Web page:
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 03.12.2023 :: German :: Print Site: Modelling / Ocean Modelling /

# Ocean modelling

The propagation of tsunami waves is described well mathematically by a set of non-linear shallow water equations. If a physical phenomenon is described in the computer, the first step is to capture the model physics in the language of mathematics and decide what absolutely needs to flow into the simulation and what can be simplified.
Shallow water equations are derived from two important physical and basic principles, the conservation of mass and linear momentum, and describe the horizontal particle velocity and the deflection of the sea level.
The conservation of linear momentum determines the change of the particle velocity that is dominated by the earth's gravitational pull with a tsunami. The water that is pushed upwards by a quake aims to return to equilibrium. Additional important aspects are the Coriolis force (effect of the earth's rotation), the ground friction, the viscosity (internal friction) and the non-linear advection (the tsunami interacts with itself).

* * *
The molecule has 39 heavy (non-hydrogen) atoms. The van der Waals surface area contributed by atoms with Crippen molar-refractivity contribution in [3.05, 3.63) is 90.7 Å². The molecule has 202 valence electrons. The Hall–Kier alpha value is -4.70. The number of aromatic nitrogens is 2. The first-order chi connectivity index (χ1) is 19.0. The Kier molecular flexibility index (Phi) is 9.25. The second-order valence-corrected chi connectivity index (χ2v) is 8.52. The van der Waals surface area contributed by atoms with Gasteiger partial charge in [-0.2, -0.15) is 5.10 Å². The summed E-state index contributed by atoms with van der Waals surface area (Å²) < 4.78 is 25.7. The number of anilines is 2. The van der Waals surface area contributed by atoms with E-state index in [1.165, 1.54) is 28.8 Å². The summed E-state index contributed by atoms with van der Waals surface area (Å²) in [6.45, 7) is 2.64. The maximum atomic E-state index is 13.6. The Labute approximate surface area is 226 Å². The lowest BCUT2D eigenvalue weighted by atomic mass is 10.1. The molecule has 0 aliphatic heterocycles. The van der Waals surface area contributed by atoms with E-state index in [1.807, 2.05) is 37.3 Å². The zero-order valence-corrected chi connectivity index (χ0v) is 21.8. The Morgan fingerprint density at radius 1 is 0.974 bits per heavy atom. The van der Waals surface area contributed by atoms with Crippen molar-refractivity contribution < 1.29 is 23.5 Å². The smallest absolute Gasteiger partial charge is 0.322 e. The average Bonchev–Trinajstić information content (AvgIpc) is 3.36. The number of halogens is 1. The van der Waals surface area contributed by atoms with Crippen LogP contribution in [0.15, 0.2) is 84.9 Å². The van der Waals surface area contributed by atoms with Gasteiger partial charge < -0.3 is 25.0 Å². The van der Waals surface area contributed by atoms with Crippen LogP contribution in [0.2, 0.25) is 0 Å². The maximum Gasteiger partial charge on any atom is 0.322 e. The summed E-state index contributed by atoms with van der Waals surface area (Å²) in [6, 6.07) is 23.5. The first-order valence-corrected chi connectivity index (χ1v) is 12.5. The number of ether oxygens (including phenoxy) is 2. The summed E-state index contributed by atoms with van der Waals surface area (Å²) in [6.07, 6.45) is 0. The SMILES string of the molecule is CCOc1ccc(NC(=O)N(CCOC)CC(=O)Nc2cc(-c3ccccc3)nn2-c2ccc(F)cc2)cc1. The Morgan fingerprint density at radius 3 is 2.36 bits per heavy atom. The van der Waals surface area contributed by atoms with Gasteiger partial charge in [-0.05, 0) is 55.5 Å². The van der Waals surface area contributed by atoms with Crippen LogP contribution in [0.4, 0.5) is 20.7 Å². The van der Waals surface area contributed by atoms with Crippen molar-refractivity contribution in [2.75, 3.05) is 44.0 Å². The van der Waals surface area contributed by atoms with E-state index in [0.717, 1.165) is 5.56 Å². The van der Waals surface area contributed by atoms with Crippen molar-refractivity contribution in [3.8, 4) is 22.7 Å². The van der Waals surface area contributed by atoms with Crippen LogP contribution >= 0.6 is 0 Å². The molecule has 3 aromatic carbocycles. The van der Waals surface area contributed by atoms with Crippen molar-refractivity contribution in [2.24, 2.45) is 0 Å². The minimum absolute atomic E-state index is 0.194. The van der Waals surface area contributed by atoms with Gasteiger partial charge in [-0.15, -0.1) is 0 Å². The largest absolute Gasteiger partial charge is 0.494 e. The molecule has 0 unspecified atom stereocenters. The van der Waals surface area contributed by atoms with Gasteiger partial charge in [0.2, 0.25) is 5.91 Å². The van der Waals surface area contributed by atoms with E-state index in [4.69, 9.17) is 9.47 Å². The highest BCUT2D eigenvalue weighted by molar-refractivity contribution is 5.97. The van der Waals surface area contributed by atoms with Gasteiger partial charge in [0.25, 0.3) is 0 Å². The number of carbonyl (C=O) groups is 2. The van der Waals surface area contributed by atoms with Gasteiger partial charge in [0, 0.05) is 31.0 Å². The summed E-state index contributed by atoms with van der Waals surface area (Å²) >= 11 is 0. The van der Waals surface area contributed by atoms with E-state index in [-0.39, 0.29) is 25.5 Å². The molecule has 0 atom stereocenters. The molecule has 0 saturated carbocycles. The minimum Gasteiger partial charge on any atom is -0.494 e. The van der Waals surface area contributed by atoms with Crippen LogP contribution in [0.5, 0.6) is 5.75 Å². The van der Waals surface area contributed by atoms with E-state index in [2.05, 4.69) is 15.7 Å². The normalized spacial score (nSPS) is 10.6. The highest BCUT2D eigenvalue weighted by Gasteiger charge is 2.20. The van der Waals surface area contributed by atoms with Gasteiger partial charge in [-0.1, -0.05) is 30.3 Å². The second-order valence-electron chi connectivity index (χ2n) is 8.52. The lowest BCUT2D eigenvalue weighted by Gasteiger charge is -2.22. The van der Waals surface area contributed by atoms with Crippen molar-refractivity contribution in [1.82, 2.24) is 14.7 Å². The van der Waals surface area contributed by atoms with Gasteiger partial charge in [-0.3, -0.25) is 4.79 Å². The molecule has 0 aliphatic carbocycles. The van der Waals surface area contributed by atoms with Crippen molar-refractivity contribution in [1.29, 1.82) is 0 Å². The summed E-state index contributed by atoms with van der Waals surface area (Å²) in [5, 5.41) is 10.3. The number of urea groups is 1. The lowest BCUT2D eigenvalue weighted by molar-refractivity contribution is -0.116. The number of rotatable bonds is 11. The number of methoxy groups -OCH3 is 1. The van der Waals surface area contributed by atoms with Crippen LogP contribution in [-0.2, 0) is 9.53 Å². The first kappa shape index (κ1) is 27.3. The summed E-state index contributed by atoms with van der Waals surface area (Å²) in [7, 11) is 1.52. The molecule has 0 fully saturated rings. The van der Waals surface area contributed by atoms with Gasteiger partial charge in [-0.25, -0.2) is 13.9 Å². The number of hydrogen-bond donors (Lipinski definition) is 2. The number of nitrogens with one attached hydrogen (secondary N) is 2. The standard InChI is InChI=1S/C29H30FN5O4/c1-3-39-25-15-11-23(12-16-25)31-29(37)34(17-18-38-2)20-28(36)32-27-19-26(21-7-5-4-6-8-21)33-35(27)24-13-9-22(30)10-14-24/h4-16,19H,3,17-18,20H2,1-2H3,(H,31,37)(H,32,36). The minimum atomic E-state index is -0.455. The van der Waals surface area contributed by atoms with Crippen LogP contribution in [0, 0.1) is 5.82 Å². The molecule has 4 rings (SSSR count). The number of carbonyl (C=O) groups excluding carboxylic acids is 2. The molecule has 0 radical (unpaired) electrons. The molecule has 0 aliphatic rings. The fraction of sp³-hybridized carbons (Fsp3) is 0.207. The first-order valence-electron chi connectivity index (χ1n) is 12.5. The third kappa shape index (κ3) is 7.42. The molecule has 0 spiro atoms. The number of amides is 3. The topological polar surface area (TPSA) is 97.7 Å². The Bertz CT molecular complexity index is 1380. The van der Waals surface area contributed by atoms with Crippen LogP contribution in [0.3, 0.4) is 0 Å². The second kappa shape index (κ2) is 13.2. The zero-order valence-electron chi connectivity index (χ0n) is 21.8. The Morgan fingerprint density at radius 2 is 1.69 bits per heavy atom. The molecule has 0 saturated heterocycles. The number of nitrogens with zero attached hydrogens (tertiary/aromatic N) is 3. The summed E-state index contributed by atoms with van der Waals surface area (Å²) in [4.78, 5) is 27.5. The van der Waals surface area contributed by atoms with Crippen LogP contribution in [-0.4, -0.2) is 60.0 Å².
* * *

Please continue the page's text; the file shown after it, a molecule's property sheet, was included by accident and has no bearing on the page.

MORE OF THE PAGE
The conservation of mass determines the change of sea level, which rises or falls by precisely the contribution of the water inflow or outflow. The water depth is crucial for this, from which the mass of water inflow or outflow at a location results in conjunction with the particle velocity.

From both of these equations, the typical propagation of tsunamis with long, flat, fast waves in deep ocean to short, high slower waves in coastal regions can be derived and the wave height at the coast can be assessed well.

Scientists at the Alfred Wegener Institute, Helmholtz Centre for Polar and Marine research (AWI) have developed the TsunAWI simulation program, which evaluates the shallow water equations in computational grids, which are specifically adapted to the course of tsunami waves. The grid for Indonesia is comprised of 14 million triangles with edge lengths of 50 metres in the range of tide gauges of up to 12 kilometres in the deep ocean. This way, the long waves in deep oceans can be mapped well, in addition to irregular coastlines and short tsunami waves in shallow water.